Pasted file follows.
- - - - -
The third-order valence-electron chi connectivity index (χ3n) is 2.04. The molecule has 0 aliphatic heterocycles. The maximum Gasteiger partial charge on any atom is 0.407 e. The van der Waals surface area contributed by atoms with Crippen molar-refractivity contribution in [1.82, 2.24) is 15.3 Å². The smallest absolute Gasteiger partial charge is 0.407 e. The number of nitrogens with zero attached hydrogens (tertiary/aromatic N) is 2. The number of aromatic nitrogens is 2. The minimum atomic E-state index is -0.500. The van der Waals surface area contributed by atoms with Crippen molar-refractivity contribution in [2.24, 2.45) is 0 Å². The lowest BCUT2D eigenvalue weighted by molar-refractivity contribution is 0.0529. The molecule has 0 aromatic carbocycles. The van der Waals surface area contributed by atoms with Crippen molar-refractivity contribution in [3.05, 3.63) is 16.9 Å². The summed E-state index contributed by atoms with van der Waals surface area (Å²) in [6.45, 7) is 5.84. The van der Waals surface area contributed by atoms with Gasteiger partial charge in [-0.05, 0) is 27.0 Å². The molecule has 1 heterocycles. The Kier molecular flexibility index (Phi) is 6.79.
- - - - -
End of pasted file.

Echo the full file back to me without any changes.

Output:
The third-order valence-electron chi connectivity index (χ3n) is 2.04. The molecule has 0 aliphatic heterocycles. The maximum Gasteiger partial charge on any atom is 0.407 e. The van der Waals surface area contributed by atoms with Crippen molar-refractivity contribution in [1.82, 2.24) is 15.3 Å². The smallest absolute Gasteiger partial charge is 0.407 e. The number of nitrogens with zero attached hydrogens (tertiary/aromatic N) is 2. The number of aromatic nitrogens is 2. The minimum atomic E-state index is -0.500. The van der Waals surface area contributed by atoms with Crippen molar-refractivity contribution in [2.24, 2.45) is 0 Å². The lowest BCUT2D eigenvalue weighted by molar-refractivity contribution is 0.0529. The molecule has 0 aromatic carbocycles. The van der Waals surface area contributed by atoms with Crippen molar-refractivity contribution in [3.05, 3.63) is 16.9 Å². The summed E-state index contributed by atoms with van der Waals surface area (Å²) in [6.45, 7) is 5.84. The van der Waals surface area contributed by atoms with Gasteiger partial charge in [-0.05, 0) is 27.0 Å². The molecule has 1 heterocycles. The Kier molecular flexibility index (Phi) is 6.79.